WASHINGTON/MEXICO CITY (Reuters) -U.S. imports of new Mexican avocado harvests will stay suspended for “as long as necessary” to ensure the safety of U.S. inspectors who were threatened verbally in Mexico’s western Michoacan state, the U.S. Department of Agriculture (USDA) said on Monday.
The halt of export inspections on Feb. 11 by the USDA’s Animal and Plant Health Inspection Service (APHIS) marks another source of trade tension between Washington and Mexico City.
All U.S.-bound avocado crops must be inspected for safety, and those approved before Feb. 11 could still be exported, the agency said.
USDA said the suspension was ordered “following a security incident (verbal threat) involving our employees. The suspension will remain in place for as long as necessary to ensure the appropriate actions are taken, to secure the safety of APHIS personnel working in Mexico.”
The details of the incident were not immediately clear. Michoacan, Mexico’s top avocado producing state and the only one certified to export to the United States, has long had security issues linked to problems with drug gangs.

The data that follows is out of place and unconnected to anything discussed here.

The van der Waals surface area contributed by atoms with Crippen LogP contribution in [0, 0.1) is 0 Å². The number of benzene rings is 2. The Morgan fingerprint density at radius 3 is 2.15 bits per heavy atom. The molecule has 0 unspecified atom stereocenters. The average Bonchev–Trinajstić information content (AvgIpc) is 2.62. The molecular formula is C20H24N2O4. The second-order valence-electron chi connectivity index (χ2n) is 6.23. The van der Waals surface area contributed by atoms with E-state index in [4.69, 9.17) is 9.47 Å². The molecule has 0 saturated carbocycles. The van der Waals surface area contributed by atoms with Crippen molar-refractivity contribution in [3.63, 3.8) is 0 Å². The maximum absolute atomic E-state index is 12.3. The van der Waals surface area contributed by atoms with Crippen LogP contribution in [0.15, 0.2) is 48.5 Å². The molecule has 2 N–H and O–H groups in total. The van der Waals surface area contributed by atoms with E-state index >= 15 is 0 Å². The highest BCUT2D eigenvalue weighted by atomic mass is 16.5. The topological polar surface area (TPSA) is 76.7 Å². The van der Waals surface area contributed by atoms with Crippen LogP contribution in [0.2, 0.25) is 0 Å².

Mexican President Andres Manuel Lopez Obrador said on Monday authorities are looking at the U.S. decision and suggested there may be political motivations behind the suspension.
Speaking at a regular government news conference, Lopez Obrador said the matter may have been influenced by groups with something to gain from the suspension, without elaborating.
“The truth is, there’s always an economic, a commercial interest behind it,” he said. “Or there’s a political attitude.”
The Biden administration has recently brought a number of complaints about Mexican enforcement of labor rights and environmental standards under the updated U.S.-Mexico-Canada Agreement on trade. The United States also voiced concerns about government regulations in its telecoms and energy sectors.
Lopez Obrador pointed to a recent decision by U.S. trade officials to seek talks with Mexico over its environmental obligations under a North American trade agreement, including protection of the critically endangered vaquita porpoise.
But he said Mexican relations with the U.S. government were “very good.”
(Reporting by Dave Graham; Editing by Jan Harvey and Aurora Ellis)